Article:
It is predicted that over 90 million people would be dead or injured in a war between the United States and Russia, Princeton University researchers discovered.
Researchers at the Princeton Program on Science and Global Security created a simulated war using realistic nuclear weapons positions, targets, and fatality estimates to show the consequences that a nuclear war could have on both countries and the world, according to the project’s website.
The simulation’s scenario predicted 91.5 million casualties, with 34.1 million dead and 57.4 million injured.
“Deaths from nuclear fallout and other long-term effects would significantly increase the estimate,” the project’s video noted.
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In the scenario, Russia would fire the first shot to prevent a U.S.-NATO advance. Within three hours, the researchers estimated 2.6 million immediate casualties and 480 nuclear weapons fired, 300 from Russia and 180 from NATO.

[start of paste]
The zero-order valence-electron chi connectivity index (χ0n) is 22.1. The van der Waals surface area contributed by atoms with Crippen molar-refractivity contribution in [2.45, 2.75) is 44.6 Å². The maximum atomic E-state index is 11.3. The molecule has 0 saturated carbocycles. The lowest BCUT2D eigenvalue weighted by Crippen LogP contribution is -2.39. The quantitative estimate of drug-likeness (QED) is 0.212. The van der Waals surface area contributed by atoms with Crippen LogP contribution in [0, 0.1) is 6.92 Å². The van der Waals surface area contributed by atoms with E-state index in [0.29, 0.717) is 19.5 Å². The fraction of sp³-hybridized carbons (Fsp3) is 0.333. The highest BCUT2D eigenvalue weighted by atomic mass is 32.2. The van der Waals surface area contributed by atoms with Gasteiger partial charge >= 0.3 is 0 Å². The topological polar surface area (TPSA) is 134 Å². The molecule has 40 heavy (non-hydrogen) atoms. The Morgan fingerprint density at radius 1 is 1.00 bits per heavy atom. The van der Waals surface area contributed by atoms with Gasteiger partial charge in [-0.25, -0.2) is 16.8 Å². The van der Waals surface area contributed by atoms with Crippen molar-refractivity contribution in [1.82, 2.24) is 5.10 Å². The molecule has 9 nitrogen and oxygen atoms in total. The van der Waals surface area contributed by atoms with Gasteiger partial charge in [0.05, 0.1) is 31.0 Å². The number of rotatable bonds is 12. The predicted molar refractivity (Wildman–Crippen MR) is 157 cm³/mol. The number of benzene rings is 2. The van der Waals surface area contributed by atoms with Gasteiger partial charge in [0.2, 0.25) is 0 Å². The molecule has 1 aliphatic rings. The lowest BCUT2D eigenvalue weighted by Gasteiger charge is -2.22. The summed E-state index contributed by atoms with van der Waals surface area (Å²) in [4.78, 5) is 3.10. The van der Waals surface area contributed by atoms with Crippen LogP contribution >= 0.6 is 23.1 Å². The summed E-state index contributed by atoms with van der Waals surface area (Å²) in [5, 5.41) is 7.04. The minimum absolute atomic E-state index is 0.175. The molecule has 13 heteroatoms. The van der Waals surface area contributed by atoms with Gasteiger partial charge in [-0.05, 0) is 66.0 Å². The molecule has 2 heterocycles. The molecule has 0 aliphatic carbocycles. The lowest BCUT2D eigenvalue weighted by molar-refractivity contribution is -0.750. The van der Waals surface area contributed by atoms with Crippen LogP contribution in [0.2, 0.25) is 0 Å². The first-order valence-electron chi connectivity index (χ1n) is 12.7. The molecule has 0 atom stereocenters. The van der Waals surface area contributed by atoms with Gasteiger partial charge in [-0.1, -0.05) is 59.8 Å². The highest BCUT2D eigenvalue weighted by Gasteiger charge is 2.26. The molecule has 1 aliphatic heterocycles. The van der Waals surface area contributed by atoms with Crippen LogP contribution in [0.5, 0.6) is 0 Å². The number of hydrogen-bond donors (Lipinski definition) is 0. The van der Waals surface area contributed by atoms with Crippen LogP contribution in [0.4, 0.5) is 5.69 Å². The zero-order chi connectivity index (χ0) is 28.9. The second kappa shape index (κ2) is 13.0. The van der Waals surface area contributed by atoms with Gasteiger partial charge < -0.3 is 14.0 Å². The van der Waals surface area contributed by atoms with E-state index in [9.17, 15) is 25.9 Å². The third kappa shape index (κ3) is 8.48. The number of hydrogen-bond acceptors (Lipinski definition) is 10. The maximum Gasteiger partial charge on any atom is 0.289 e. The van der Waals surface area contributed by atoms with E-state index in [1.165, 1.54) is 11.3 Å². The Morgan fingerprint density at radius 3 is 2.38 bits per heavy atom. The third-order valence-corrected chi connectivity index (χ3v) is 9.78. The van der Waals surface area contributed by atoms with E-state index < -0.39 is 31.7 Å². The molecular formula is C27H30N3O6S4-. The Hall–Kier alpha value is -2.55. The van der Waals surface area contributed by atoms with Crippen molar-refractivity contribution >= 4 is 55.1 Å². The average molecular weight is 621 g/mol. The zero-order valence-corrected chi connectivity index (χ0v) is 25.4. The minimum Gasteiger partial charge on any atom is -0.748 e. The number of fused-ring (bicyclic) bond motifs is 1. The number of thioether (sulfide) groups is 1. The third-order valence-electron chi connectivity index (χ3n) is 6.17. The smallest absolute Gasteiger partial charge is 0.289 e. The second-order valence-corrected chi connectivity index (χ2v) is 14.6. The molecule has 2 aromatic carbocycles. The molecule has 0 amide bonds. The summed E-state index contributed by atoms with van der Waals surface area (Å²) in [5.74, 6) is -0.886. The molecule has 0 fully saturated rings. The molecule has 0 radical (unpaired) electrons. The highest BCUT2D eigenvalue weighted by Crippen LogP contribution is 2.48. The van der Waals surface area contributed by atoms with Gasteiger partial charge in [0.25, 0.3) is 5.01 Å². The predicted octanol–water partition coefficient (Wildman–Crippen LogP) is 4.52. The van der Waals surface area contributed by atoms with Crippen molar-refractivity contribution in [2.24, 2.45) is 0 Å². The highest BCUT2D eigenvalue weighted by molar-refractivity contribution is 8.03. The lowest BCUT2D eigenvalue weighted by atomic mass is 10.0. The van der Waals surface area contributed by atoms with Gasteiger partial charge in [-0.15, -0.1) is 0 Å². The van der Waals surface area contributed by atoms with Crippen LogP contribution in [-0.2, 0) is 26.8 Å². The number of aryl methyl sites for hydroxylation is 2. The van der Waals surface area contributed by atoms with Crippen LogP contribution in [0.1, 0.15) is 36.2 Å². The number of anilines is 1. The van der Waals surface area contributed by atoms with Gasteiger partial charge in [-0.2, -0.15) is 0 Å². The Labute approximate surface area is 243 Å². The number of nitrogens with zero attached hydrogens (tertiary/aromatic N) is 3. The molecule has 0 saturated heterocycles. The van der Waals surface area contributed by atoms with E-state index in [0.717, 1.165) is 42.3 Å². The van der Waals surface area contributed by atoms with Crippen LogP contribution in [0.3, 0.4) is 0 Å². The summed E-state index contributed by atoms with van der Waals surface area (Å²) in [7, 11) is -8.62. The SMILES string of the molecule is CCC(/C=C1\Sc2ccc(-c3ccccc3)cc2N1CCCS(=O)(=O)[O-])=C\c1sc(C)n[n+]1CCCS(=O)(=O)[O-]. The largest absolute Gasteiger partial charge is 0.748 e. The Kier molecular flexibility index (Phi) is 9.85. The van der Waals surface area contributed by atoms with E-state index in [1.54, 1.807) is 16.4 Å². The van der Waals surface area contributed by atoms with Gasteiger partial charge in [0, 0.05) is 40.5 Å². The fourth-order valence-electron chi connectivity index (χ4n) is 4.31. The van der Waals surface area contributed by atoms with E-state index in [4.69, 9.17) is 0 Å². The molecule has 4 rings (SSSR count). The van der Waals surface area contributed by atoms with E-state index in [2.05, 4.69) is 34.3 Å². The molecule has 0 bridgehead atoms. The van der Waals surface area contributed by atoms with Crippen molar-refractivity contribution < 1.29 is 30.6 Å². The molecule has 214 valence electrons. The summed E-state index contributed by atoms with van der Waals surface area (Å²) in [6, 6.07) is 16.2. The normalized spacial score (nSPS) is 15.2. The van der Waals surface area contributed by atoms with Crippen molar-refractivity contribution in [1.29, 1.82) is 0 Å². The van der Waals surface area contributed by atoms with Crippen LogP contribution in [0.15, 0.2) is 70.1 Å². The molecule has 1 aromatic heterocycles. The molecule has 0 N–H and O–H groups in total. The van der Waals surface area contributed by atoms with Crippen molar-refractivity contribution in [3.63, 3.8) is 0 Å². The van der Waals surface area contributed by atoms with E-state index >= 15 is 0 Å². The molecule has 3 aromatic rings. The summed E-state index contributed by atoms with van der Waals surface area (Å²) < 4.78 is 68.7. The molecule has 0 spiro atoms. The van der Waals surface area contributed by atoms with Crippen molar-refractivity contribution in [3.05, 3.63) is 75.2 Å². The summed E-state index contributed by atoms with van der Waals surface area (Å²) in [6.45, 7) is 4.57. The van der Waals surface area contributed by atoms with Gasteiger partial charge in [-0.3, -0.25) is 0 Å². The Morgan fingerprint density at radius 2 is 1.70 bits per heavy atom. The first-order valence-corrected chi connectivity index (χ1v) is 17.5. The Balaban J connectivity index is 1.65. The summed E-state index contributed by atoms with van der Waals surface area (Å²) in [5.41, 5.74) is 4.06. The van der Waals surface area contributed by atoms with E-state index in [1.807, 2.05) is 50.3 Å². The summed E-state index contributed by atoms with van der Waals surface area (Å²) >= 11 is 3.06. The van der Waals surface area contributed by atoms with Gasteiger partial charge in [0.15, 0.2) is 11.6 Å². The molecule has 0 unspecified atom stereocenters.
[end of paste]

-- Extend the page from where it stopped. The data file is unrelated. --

Targets would include NATO bases across Europe. The researchers determined that after Europe was destroyed, warheads would be launched from the U.S. Within 45 minutes of that launch, they estimated 3.4 million immediate casualties.
Tensions between Russia and the U.S. have escalated in recent years, particularly with the war in Ukraine. The researchers cite that both countries have “abandoned” long-standing nuclear arms control treaties, most notably the U.S. under former President Donald Trump’s administration.
In August 2018, the U.S. pulled out from the INF Treaty, which bans midrange, ground-launched nuclear missiles, on the basis that Russia allegedly tested and deployed a cruise missile prohibited by the treaty, an allegation the Kremlin has denied.
The U.S. also left the Treaty on Open Skies in November 2020, stating that Russia had disregarded its terms for years. Fellow NATO members, who had supported America’s decision to leave the INF Treaty, expressed regret at the U.S. leaving the open skies treaty.
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Currently, the two countries are locked in the New START Treaty, which places limits on all Russian-deployed intercontinental-range nuclear weapons. The treaty will be in effect until February 2026.
The Washington Examiner reached out to the researchers on the project for comment on the results.